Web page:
The project is designed as an intimate courtyard apartment complex, with a series of two- and three-bedroom units organized around a central, shared open space. The dispersed masses of the complex are clad in a variety of surface materials, including corrugated sheets of aluminum, vertically-oriented wood siding, and expanses of glass. The more solid sections of the building are studded with punched openings that signal windows, doorways, and passageways into the courtyard in a manner that corresponds to the surrounding low-level density of the neighborhood. Units in the project average 1,585-square feet in size, according to a press release, and are connected to various types of outdoor spaces, including rooftop gardens and balconies. The project is designed to facilitate natural cross-ventilation via the courtyard, exterior staircases, and unit doors that are clad in louvers and screens. The units are also designed with concrete floors throughout that will act as thermal massing for each home.
Christian Robert, principal at R&A explained the contextual massing of the project in a press release, saying, “(the) segmented massing respects the scale of nearby homes. As architects, we thoughtfully pay attention to the context and work to maintain the community spirit.”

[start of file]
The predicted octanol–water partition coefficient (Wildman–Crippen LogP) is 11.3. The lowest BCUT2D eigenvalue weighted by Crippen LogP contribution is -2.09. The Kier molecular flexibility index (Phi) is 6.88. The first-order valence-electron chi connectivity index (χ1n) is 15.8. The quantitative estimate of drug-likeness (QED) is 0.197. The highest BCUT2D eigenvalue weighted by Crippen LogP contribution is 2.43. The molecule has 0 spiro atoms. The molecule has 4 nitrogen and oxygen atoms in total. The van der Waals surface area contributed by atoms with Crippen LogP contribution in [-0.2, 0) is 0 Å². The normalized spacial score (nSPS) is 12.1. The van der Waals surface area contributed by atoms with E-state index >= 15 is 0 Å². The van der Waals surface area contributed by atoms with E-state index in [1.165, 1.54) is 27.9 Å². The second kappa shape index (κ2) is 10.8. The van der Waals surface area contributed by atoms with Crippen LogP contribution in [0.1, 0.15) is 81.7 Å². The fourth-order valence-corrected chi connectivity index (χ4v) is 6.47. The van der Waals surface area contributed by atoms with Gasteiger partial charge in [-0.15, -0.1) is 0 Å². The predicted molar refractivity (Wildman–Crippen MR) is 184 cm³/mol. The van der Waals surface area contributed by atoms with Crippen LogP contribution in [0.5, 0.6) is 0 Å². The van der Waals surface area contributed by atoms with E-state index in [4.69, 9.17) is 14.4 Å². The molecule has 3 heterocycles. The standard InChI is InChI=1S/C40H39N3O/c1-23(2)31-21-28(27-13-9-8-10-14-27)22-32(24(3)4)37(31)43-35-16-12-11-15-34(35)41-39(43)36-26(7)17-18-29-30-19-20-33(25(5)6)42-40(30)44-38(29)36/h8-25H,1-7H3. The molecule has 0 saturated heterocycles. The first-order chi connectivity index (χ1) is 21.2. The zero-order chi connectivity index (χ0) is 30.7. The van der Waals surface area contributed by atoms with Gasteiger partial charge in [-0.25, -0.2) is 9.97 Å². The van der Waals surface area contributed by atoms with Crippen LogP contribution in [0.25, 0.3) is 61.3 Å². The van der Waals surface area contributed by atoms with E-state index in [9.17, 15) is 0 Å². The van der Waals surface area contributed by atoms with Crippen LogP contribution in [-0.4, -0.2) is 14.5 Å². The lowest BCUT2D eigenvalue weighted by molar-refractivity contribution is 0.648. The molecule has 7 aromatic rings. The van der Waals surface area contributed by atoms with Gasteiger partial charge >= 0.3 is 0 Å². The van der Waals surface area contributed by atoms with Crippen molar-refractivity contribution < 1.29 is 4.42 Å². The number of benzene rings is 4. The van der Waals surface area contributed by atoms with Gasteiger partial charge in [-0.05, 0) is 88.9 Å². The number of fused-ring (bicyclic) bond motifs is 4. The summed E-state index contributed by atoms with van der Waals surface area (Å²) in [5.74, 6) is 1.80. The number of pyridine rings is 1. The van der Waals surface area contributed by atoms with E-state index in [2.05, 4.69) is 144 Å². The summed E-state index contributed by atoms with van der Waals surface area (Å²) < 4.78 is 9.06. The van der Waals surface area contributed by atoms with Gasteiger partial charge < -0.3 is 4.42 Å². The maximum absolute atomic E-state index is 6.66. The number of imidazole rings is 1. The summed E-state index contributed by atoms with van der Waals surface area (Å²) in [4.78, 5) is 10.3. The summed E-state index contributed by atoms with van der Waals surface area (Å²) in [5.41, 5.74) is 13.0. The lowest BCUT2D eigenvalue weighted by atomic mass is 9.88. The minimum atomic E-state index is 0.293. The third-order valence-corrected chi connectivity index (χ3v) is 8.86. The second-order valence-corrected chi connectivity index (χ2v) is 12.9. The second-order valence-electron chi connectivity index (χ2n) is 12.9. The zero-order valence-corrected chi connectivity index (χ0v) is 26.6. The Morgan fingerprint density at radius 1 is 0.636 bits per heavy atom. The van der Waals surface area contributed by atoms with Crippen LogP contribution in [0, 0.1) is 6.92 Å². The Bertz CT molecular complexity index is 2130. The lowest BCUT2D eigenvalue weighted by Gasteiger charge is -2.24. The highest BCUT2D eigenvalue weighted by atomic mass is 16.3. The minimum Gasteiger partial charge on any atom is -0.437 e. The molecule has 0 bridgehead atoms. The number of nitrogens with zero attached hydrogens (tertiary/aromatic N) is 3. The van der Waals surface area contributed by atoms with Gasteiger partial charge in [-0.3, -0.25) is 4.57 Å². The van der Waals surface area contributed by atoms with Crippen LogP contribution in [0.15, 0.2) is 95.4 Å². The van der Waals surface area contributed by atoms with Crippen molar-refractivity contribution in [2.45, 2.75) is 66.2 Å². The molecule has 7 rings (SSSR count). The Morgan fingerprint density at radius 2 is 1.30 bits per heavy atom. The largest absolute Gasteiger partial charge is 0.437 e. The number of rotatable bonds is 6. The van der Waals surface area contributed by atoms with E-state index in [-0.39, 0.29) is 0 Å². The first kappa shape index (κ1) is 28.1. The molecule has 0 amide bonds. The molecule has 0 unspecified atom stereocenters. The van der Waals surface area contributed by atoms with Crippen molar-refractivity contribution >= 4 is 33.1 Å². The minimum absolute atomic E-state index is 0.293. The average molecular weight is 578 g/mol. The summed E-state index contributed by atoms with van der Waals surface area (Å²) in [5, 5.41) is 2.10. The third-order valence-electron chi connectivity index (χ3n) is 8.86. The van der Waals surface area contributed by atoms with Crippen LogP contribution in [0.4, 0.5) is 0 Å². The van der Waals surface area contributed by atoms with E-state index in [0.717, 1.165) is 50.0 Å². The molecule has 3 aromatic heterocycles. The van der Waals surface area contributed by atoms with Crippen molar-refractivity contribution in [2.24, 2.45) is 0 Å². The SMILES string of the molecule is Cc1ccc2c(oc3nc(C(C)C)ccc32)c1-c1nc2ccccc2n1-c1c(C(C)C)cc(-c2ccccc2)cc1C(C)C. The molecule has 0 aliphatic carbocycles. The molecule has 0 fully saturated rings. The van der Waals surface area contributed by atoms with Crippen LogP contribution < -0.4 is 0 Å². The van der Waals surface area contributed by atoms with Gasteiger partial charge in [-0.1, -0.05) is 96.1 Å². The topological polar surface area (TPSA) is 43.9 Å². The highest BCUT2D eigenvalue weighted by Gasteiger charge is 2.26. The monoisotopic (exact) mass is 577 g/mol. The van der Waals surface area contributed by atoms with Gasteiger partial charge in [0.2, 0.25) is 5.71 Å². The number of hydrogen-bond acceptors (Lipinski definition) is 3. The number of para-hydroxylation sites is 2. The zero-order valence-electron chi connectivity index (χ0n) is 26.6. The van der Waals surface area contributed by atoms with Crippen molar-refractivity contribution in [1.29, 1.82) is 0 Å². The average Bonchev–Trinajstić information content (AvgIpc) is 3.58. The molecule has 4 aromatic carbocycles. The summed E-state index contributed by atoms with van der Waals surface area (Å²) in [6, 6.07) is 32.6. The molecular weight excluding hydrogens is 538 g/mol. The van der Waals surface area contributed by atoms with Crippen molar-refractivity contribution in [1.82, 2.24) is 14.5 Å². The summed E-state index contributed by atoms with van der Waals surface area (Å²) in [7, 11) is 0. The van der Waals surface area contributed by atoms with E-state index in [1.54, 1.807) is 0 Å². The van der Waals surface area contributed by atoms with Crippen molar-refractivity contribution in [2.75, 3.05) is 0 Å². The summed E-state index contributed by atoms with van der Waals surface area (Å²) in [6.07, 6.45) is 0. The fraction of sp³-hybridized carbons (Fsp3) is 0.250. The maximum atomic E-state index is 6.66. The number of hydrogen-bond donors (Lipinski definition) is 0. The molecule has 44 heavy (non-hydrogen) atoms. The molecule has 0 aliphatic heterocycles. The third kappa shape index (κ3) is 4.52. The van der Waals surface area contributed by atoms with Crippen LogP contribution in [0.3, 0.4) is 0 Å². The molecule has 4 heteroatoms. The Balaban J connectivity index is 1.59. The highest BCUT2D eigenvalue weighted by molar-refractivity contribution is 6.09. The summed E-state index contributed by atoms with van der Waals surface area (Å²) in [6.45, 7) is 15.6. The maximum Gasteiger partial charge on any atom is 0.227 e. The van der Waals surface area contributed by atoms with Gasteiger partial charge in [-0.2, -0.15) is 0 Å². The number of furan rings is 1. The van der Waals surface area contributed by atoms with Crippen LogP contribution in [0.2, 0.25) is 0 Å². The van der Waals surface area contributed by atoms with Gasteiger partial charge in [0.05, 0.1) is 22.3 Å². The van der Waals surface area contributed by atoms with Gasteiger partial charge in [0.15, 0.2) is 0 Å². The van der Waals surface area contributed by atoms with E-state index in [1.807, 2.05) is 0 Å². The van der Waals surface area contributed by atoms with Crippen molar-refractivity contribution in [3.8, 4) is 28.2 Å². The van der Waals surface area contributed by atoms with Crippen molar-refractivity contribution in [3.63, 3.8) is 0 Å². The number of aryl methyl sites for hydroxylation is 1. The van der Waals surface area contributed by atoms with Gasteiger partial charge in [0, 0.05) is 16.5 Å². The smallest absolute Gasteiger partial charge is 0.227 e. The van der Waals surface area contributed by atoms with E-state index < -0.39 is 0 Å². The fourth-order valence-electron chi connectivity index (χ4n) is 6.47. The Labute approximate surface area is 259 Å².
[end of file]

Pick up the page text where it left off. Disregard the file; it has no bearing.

The intense contextual focus of the project is no mistake on the part of the designers, as the project comes on the heels of several controversial developments in the city, like the Gehry Associates-designed 8150 Sunset project. Recent, density-oriented projects have rankled locals in the densifying municipality and across the Los Angeles region. Los Angeles voters recently defeated a controversial and anti-development measure that sought to curb new housing production in the city, but a weariness toward dense development has taken root nonetheless.
Construction on the R&A Design project is scheduled to begin spring 2018.